New Volkswagen chief Matthias Müller has warned that the automaker is preparing to cut costs to pay for the emissions cheating scandal that affects nearly 11 million vehicles worldwide.
VW Chief Says Automaker Will Scale Back Investments
October 6, 2015 – Addressing employees today at Volkswagen’s headquarters in Wolfsburg, Germany, Müller said the automaker needs to “save massively” in order to preserve its good credit rating; however, he was unable to give a final estimate for the cost of the scandal.
“We have initiated a further review of all planned investments,” Müller said. “Anything that is not absolutely necessary will be cancelled or postponed. And that’s why we will be intensifying our efficiency program. To be clear: this will not be painless.”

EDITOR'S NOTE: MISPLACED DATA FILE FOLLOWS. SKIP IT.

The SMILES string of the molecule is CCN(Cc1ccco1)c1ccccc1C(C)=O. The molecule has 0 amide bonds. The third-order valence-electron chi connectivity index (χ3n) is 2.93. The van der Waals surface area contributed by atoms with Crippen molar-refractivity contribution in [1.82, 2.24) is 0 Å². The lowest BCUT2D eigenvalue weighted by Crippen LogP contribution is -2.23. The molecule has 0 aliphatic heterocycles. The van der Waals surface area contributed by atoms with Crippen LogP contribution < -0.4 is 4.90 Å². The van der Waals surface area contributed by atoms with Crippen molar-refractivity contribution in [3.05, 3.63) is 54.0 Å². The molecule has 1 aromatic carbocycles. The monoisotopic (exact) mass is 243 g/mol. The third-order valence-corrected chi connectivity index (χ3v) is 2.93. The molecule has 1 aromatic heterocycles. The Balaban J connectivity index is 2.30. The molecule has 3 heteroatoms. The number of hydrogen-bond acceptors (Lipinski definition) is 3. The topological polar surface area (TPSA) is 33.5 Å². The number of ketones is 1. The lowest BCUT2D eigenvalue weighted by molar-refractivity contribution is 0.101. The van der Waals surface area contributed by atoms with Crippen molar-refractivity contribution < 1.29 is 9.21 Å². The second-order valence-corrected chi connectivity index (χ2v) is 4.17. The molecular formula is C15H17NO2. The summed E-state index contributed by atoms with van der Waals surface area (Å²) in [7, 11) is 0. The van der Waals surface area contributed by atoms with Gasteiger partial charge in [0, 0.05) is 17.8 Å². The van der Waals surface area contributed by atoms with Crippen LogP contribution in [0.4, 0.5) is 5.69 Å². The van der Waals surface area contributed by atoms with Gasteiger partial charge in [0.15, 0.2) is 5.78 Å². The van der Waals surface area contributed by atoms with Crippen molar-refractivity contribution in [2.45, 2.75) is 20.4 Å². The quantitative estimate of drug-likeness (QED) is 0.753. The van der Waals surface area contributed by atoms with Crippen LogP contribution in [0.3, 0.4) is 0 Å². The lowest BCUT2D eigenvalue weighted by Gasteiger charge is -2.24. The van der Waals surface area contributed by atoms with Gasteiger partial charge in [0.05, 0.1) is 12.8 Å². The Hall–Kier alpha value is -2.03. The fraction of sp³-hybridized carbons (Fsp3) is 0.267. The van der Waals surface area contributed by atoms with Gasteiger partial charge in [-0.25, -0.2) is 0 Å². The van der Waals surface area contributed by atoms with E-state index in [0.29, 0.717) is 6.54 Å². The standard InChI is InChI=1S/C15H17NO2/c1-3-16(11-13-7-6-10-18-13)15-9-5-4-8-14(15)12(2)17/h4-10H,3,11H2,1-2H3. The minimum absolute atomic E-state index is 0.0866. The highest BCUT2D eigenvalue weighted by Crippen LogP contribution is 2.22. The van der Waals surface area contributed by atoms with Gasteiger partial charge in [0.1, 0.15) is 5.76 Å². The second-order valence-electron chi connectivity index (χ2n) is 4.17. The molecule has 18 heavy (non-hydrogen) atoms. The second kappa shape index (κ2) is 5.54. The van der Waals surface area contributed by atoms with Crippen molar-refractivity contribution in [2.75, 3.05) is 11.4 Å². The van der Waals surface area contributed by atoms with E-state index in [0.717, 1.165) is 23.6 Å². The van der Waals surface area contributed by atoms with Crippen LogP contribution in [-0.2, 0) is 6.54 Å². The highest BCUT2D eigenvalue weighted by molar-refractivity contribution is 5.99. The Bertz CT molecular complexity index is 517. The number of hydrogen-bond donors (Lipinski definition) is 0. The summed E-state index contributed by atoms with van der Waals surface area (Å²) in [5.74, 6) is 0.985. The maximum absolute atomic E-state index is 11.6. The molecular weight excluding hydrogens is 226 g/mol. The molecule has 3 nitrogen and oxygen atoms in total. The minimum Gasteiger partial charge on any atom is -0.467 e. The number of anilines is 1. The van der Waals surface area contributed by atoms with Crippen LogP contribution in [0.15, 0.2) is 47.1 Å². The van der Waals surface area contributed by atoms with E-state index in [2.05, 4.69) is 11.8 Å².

Emissions Scandal Likely to Cost Jobs
It remains uncertain whether the scandal will costs job at Volkswagen, which employs nearly 600,000 people — roughly a quarter million more than Toyota, which manufactures a similar number of vehicles each year, according to the Financial Times. Müller said the company would do everything it could to ensure job security for its employees, but stopped short of providing a guarantee.
How Did Volkswagen Cover Up Emissions Results?
Volkswagen’s troubles began on Sept. 18, when the Environmental Protection Agency (EPA) announced the automaker had installed “defeat device” software in its diesel vehicles that fake emissions results during testing. The software changes the way the engine behaves, massively reducing the amount of emissions released by the car, according to the Huffington Post UK.
Müller Races to Salvage VW’s Reputation
Mr Müller, who took over as VW’s chief executive after Martin Winterkorn resigned on Sept. 23, has the task of uncovering who designed the defeat device software, winning back customer trust, and finding a way to pay for fines, lawsuits and repair costs.